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Sino Biological
Sino Biological

The Scientist

» citizen science and microbiology

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image: Patchy Plankton

Patchy Plankton

By | December 1, 2013

Turbulence interacts with the stabilizing efforts of motile phytoplankton to create small-scale patches of toxic, bloom-forming organisms.

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image: Waiting in the Wings

Waiting in the Wings

By | December 1, 2013

A century’s worth of collected butterflies shed light on how climate change threatens the survival of early-emerging species.

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image: Tracking Fecal Transplants

Tracking Fecal Transplants

By | November 26, 2013

A long-term study confirms transplants of stool microbes from healthy donors can successfully clear recurrent Clostridium difficile infections.

2 Comments

image: Next Generation: Bactericidal Surface

Next Generation: Bactericidal Surface

By | November 26, 2013

A synthetic material covered in nano-spikes resembling those found on insect wings is an effective killer of diverse microbes.

2 Comments

image: Don’t Fear DIYbio

Don’t Fear DIYbio

By | November 19, 2013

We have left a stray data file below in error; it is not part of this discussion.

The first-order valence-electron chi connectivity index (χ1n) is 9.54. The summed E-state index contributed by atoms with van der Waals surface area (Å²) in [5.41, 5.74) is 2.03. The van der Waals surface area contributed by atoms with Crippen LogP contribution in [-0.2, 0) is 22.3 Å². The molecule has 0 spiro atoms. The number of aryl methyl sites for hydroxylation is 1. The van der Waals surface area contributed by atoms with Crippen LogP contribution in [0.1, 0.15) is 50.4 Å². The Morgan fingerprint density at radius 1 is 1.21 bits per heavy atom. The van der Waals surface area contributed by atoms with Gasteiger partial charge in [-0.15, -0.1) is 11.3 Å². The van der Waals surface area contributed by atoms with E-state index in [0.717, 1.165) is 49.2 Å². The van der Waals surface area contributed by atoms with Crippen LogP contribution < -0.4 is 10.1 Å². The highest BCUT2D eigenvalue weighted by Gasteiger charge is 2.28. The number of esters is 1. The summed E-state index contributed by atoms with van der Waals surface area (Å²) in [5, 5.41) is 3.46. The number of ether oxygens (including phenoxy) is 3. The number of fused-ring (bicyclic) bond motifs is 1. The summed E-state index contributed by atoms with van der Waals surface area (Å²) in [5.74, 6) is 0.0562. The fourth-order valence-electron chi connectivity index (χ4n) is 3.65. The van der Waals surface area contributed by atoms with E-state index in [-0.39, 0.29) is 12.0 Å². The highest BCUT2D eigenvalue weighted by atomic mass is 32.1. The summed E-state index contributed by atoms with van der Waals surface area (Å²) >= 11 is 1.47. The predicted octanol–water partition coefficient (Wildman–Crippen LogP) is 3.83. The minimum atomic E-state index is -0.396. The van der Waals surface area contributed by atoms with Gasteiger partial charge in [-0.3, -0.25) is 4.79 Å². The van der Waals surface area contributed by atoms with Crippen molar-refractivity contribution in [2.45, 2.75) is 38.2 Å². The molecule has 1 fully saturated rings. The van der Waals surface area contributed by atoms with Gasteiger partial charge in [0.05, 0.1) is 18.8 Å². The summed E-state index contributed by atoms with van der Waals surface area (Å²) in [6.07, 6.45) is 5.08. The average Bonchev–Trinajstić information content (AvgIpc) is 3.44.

Biological tinkerers are not the risk that some have made them out to be, according to a new report.

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image: Thwarting Persistence

Thwarting Persistence

By | November 13, 2013

Researchers show that activating an endogenous protease can eliminate bacterial persisters.

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image: Microbial Mediators

Microbial Mediators

By | November 11, 2013

Researchers show that symbiotic bacteria can help hyenas communicate with one another.

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image: Astrogerm

Astrogerm

By | November 11, 2013

Researchers find a new bacterial species lurking in clean rooms used to assemble spacecraft at NASA and the European Space Agency.

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image: It’s in the Genes

It’s in the Genes

By | October 24, 2013

Researchers find strong correlations between the composition of the human microbiome and genetic variation in immune-related pathways.

4 Comments

image: Secret Botulism Paper Published

Secret Botulism Paper Published

By | October 18, 2013

The discovery of a new form of the deadly botulinum toxin gets published, but its sequence is kept under wraps until an antidote is developed.

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